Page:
The goal of the Kentuckiana Food Aggregation Project is to identify the feasibility of an aggregation business that creates a path for small-sized food producers to sell into the existing wholesale distribution system in our region.
In late 2016, we began work with the Kentucky Center for Agriculture and Rural Development to investigate the Kentucky-Southern Indiana regional market for local foods and determine what opportunities might exist to advance the growth of this market. The goal was to examine the conditions necessary for an aggregator and retailer entity with producer interests in mind to succeed in the region and to provide a road-map for the development of such an entity. In conjunction with an advisory board of local producers, our team surveyed producers, buyers, and distributors and examined models of other aggregators nationwide in the pursuit of that goal.
This feasibility study was the result of our investigation. We hope that the conclusions of this study will serve the local food communities of this region with information on the state of food aggregation.
Click the image to view the study.
The Summary of the Needs section of the Final Report below presents the existing issues that need to be addressed in order for an aggregation business to be financially viable in Kentuckiana.
KCARD Final Report
Prepared for High South Foods Partners
When the individuals who formed High South Foods began discussions with the Kentucky Center for Agriculture and Rural Development in late 2016, they sought to build a more robust picture of the local food system in the Louisville, Kentucky region that sometimes left farmers in the region without sufficient local food markets and that left buyers in the region without sufficient local food suppliers. They were aware that this gap had been examined previously through different lenses and had even prompted development and launch of multiple businesses and organizations designed to fill the gap. However, their relationships to producers in the region combined with their focus on developing a producer-centric approach provided a different perspective on the problem, prompting initiation of a feasibility study to examine the marketplace and determine whether any of a number of different food aggregation and distribution models might fit within the marketplace, reshaping it in a way that meets the needs of producers and buyers in novel and successful ways.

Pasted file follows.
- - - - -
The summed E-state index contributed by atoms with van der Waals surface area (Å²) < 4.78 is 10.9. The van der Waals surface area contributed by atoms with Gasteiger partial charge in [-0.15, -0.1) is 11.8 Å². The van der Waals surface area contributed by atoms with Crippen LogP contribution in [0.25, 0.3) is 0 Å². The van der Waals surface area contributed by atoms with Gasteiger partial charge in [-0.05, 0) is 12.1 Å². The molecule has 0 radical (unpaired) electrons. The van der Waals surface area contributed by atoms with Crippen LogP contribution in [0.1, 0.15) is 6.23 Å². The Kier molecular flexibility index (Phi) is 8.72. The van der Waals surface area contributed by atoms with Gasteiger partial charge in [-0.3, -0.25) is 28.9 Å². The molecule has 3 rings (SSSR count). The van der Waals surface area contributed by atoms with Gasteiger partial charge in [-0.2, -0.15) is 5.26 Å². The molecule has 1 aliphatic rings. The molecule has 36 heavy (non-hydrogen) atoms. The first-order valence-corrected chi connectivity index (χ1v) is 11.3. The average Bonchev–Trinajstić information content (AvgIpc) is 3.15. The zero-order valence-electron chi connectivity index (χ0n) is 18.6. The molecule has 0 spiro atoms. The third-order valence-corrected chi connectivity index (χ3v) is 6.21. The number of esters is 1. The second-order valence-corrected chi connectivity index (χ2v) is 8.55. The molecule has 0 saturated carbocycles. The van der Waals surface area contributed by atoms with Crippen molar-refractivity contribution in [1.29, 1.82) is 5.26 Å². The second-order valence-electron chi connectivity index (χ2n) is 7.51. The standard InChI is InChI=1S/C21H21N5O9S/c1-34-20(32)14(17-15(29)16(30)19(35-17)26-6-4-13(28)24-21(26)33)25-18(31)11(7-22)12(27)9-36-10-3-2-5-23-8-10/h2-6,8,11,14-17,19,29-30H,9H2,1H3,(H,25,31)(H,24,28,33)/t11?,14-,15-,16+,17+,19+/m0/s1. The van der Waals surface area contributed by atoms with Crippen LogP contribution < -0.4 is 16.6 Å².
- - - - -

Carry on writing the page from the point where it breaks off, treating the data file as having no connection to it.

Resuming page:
The project coordinators surveyed producers, buyers, and distributors along with examining models of other aggregators nationwide in the pursuit of that goal. Below are some of the key findings.
Small farms dominate. The vast majority of the producers whom the project coordinators reached have smaller sales than would be advantageous to be producer-suppliers of the project. For those where it could be determined, all of the models examined have average sales per producer of greater than $5,000, and for many of them, it is greater than $15,000.
The farms that are selling through a distributor appear to be satisfied with that distributor.
Those not selling through a distributor often cite price and their lack of volume or scale as the reasons why. While a new business could play a role in aggregating that volume into more viable amounts, the transaction costs will be considerably higher to do so. Given that the new business will be limited in their ability to offer better pricing given their own smaller scale, this will be a challenge to navigate.
Producers are interested in selling to a distributor that offers certain features. However, those features will come with a cost. In particular, producers indicated an interest in contracts and convenience.
Buyers (schools and restaurants) also indicate a high degree of satisfaction with their ability to purchase local food, but also indicate a high degree of interest in increasing their purchases over the next five years.
Initiation of Business Plan Discussions
Through the study, High South examined four different options for developing an entity to serve the marketplace with the producer-centric focus that the partners agreed was critical. Based on the pro forma financial projections developed by KCARD as part of the study, the partners agreed that the low capital approach of the fourth option of a service-oriented entity that would facilitate buyer-grower arrangements would best fit the market and their goals.
Following the study’s completion, KCARD began work with the High South partners to evaluate the conditions that would need to be present to develop such an entity that could serve the market and address the gaps identified within the study. Services identified as possible offerings by the entity include the following: